I was looking through the latest literature on these topics and thought it might be worth getting feedback on because this is an important issue as we grow Pangolin.

The ever-marvellous Tarun Chitra, Guillermo Angeris and Alex Evans published a short paper last year discussing this very topic so I’m surprised it hasn’t received more attention. Or maybe it has but just not much in public. There are some important insights from this paper that are very relevant to us as we grow Pangolin and I’ve seen a lot of debate about how to incentivise pools that seems random and emotional when what it really needs is better analysis and expert advice.

I hope I can generate some interest in looking more closely at the implications offered by this research.

The paper can be found here: https://arxiv.org/pdf/2012.08040.pdf

The plain language version can be found here: Can you hear the shape of a CFMM? (part 3) | by Tarun Chitra | Gauntlet | Medium

The question the researchers posed themselves was very simple: what is the lower bound required to guarantee that the portfolio value of an LP, after arbitrage and subsidy, is nonnegative? And a corollary to that, what would be required to entice LPs from other platforms to a competing platform?

Well, these 3 brilliant minds have come up with an elegant formula to set that out. First, they start with some assumptions:

A. They define the initial price of the external and secondary markets as and

B. They assume the external market is **κ-liquid** if it satisfies, for ∆≥0, f(∆)−f(0) ≥ κ∆.

C. They assume that the price impact functiong for some market is μ-stable whenever a (nonnegative) trade of size ∆ does not change the market’s price by more than μ∆.

D. As before, they assume that the secondary market, with continuous, non-decreasing price impact functiong, is μ-stable with the definition given above.

E. They define

From this, they show that there is a simple expression for the amount of subsidy (R - in our case, PNG) that is sufficient to compensate an LP in the traded asset is:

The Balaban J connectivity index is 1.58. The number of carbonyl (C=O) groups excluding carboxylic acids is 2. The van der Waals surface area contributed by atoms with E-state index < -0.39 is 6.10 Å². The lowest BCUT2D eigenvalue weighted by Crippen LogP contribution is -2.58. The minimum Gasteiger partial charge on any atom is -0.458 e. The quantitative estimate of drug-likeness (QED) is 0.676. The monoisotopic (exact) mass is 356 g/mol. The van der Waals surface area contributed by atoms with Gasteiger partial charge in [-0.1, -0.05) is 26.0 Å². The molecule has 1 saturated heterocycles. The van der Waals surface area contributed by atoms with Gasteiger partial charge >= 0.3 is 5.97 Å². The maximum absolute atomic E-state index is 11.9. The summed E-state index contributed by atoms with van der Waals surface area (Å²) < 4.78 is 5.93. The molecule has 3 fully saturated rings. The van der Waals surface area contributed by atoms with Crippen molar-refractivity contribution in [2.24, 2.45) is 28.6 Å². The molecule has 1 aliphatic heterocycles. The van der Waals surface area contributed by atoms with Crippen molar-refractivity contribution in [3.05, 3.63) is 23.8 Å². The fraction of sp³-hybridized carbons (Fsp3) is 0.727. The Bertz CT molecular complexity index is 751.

I think that’s an incredibly elegant result.

In particular, they note that **more** subsidy has to be provided when:

(i) h becomes small (i.e., the token is subject to price changes with large drift) or

(ii) when μ/κ is large (i.e. the secondary market, for which the LPs are providing liquidity for, is very illiquid compared to the external market).

As I understand this, it means that how much subsidy we need to provide to LPs depends not just on the drift of the asset over time (such as that seen on tokens with low liquidity and new tokens), but also the relative curvature of the two markets - something that is generally negligible on established stablecoin pairs and more severe on stablecoin <=> non-stablecoin pairs.

The other important insight from this paper is how LPs can hedge for impermanent loss by selling a basket of put options on the traded assets as the LP leaves the pool. It’s a bit hard to do anything with this until we see an established derivatives market develop so I won’t dig into that much further here other than to note that derivatives are an important tool and should be given priority if we want Pangolin to become a market leader.